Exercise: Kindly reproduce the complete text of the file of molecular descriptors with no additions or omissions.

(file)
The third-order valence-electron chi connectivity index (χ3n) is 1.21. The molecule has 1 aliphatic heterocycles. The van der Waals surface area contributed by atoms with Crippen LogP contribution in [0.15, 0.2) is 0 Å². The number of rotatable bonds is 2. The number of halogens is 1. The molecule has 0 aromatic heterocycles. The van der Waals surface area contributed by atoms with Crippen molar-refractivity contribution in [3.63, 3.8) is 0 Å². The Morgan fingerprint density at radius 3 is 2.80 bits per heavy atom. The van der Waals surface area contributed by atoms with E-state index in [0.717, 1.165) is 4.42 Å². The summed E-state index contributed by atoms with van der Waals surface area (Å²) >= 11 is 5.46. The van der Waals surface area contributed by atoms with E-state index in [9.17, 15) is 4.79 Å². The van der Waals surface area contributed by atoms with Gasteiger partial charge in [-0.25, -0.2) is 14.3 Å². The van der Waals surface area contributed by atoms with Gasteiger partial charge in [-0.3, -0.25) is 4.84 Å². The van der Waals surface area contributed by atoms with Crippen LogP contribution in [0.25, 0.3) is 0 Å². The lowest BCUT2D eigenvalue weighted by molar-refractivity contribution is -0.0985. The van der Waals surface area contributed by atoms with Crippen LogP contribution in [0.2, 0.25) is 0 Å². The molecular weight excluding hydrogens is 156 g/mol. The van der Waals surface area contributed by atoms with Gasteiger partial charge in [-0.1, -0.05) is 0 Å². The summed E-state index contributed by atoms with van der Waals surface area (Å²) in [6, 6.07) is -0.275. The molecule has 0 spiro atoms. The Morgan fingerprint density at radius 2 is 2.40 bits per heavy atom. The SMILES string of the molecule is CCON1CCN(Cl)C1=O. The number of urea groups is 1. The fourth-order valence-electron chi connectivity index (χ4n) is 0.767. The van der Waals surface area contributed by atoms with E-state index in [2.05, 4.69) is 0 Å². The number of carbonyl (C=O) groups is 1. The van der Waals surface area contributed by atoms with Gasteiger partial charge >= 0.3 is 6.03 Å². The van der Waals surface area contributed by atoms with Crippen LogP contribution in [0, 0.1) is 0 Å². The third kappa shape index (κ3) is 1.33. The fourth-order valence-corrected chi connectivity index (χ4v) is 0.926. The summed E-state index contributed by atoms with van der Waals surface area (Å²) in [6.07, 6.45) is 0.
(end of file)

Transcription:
The third-order valence-electron chi connectivity index (χ3n) is 1.21. The molecule has 1 aliphatic heterocycles. The van der Waals surface area contributed by atoms with Crippen LogP contribution in [0.15, 0.2) is 0 Å². The number of rotatable bonds is 2. The number of halogens is 1. The molecule has 0 aromatic heterocycles. The van der Waals surface area contributed by atoms with Crippen molar-refractivity contribution in [3.63, 3.8) is 0 Å². The Morgan fingerprint density at radius 3 is 2.80 bits per heavy atom. The van der Waals surface area contributed by atoms with E-state index in [0.717, 1.165) is 4.42 Å². The summed E-state index contributed by atoms with van der Waals surface area (Å²) >= 11 is 5.46. The van der Waals surface area contributed by atoms with E-state index in [9.17, 15) is 4.79 Å². The van der Waals surface area contributed by atoms with Gasteiger partial charge in [-0.25, -0.2) is 14.3 Å². The van der Waals surface area contributed by atoms with Gasteiger partial charge in [-0.3, -0.25) is 4.84 Å². The van der Waals surface area contributed by atoms with Crippen LogP contribution in [0.25, 0.3) is 0 Å². The lowest BCUT2D eigenvalue weighted by molar-refractivity contribution is -0.0985. The van der Waals surface area contributed by atoms with Crippen LogP contribution in [0.2, 0.25) is 0 Å². The molecular weight excluding hydrogens is 156 g/mol. The van der Waals surface area contributed by atoms with Gasteiger partial charge in [-0.1, -0.05) is 0 Å². The summed E-state index contributed by atoms with van der Waals surface area (Å²) in [6, 6.07) is -0.275. The molecule has 0 spiro atoms. The Morgan fingerprint density at radius 2 is 2.40 bits per heavy atom. The SMILES string of the molecule is CCON1CCN(Cl)C1=O. The number of urea groups is 1. The fourth-order valence-electron chi connectivity index (χ4n) is 0.767. The van der Waals surface area contributed by atoms with E-state index in [2.05, 4.69) is 0 Å². The number of carbonyl (C=O) groups is 1. The van der Waals surface area contributed by atoms with Gasteiger partial charge >= 0.3 is 6.03 Å². The van der Waals surface area contributed by atoms with Crippen LogP contribution in [0, 0.1) is 0 Å². The third kappa shape index (κ3) is 1.33. The fourth-order valence-corrected chi connectivity index (χ4v) is 0.926. The summed E-state index contributed by atoms with van der Waals surface area (Å²) in [6.07, 6.45) is 0.